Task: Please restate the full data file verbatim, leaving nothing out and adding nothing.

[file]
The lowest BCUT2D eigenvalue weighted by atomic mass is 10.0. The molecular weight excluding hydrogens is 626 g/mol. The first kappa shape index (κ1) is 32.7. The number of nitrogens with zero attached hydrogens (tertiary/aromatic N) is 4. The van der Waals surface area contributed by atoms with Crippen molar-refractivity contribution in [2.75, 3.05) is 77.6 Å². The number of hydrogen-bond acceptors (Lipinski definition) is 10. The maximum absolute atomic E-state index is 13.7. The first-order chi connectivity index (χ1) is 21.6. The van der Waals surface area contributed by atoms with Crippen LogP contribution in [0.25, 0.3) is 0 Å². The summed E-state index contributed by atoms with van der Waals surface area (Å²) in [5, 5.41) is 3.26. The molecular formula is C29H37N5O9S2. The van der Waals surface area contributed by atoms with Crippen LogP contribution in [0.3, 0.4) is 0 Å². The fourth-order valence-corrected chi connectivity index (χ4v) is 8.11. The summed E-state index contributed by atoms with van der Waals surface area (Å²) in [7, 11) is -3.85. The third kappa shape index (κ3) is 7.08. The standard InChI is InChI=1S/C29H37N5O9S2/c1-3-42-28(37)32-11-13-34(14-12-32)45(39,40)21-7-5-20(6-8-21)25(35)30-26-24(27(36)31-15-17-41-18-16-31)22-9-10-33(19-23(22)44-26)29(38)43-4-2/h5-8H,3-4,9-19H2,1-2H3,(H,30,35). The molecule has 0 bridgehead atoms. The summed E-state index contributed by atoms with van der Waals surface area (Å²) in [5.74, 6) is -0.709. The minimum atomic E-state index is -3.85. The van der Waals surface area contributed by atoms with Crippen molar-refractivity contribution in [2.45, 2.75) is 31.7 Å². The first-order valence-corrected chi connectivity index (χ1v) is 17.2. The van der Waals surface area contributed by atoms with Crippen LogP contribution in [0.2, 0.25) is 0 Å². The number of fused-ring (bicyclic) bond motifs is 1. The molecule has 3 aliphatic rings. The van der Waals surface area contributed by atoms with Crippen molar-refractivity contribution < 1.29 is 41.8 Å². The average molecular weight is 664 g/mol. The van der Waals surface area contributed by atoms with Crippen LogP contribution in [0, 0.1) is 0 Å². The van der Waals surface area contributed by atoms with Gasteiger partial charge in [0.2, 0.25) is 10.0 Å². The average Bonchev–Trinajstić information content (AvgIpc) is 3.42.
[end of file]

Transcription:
The lowest BCUT2D eigenvalue weighted by atomic mass is 10.0. The molecular weight excluding hydrogens is 626 g/mol. The first kappa shape index (κ1) is 32.7. The number of nitrogens with zero attached hydrogens (tertiary/aromatic N) is 4. The van der Waals surface area contributed by atoms with Crippen molar-refractivity contribution in [2.75, 3.05) is 77.6 Å². The number of hydrogen-bond acceptors (Lipinski definition) is 10. The maximum absolute atomic E-state index is 13.7. The first-order chi connectivity index (χ1) is 21.6. The van der Waals surface area contributed by atoms with Crippen LogP contribution in [0.25, 0.3) is 0 Å². The summed E-state index contributed by atoms with van der Waals surface area (Å²) in [5, 5.41) is 3.26. The molecular formula is C29H37N5O9S2. The van der Waals surface area contributed by atoms with Crippen LogP contribution in [0.3, 0.4) is 0 Å². The fourth-order valence-corrected chi connectivity index (χ4v) is 8.11. The summed E-state index contributed by atoms with van der Waals surface area (Å²) in [7, 11) is -3.85. The third kappa shape index (κ3) is 7.08. The standard InChI is InChI=1S/C29H37N5O9S2/c1-3-42-28(37)32-11-13-34(14-12-32)45(39,40)21-7-5-20(6-8-21)25(35)30-26-24(27(36)31-15-17-41-18-16-31)22-9-10-33(19-23(22)44-26)29(38)43-4-2/h5-8H,3-4,9-19H2,1-2H3,(H,30,35). The molecule has 0 bridgehead atoms. The summed E-state index contributed by atoms with van der Waals surface area (Å²) in [5.74, 6) is -0.709. The minimum atomic E-state index is -3.85. The van der Waals surface area contributed by atoms with Crippen molar-refractivity contribution in [2.45, 2.75) is 31.7 Å². The first-order valence-corrected chi connectivity index (χ1v) is 17.2. The van der Waals surface area contributed by atoms with Crippen LogP contribution in [0.2, 0.25) is 0 Å². The number of fused-ring (bicyclic) bond motifs is 1. The molecule has 3 aliphatic rings. The van der Waals surface area contributed by atoms with Crippen molar-refractivity contribution < 1.29 is 41.8 Å². The average molecular weight is 664 g/mol. The van der Waals surface area contributed by atoms with Crippen LogP contribution in [0, 0.1) is 0 Å². The van der Waals surface area contributed by atoms with Gasteiger partial charge in [0.2, 0.25) is 10.0 Å². The average Bonchev–Trinajstić information content (AvgIpc) is 3.42.